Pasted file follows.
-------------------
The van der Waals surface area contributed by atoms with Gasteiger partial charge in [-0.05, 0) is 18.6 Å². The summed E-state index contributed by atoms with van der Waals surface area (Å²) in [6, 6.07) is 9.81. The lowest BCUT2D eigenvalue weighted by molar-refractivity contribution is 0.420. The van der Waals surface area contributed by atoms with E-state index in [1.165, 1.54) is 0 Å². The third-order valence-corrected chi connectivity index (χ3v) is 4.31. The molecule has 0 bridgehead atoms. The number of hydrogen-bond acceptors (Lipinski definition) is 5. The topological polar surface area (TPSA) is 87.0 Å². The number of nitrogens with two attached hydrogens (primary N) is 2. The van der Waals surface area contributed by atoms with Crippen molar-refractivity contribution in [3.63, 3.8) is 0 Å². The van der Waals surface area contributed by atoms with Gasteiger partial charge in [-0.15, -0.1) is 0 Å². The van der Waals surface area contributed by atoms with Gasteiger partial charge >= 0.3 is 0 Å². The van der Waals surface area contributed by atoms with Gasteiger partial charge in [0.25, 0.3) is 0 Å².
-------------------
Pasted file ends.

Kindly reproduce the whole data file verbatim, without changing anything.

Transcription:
The van der Waals surface area contributed by atoms with Gasteiger partial charge in [-0.05, 0) is 18.6 Å². The summed E-state index contributed by atoms with van der Waals surface area (Å²) in [6, 6.07) is 9.81. The lowest BCUT2D eigenvalue weighted by molar-refractivity contribution is 0.420. The van der Waals surface area contributed by atoms with E-state index in [1.165, 1.54) is 0 Å². The third-order valence-corrected chi connectivity index (χ3v) is 4.31. The molecule has 0 bridgehead atoms. The number of hydrogen-bond acceptors (Lipinski definition) is 5. The topological polar surface area (TPSA) is 87.0 Å². The number of nitrogens with two attached hydrogens (primary N) is 2. The van der Waals surface area contributed by atoms with Crippen molar-refractivity contribution in [3.63, 3.8) is 0 Å². The van der Waals surface area contributed by atoms with Gasteiger partial charge in [-0.15, -0.1) is 0 Å². The van der Waals surface area contributed by atoms with Gasteiger partial charge >= 0.3 is 0 Å². The van der Waals surface area contributed by atoms with Gasteiger partial charge in [0.25, 0.3) is 0 Å².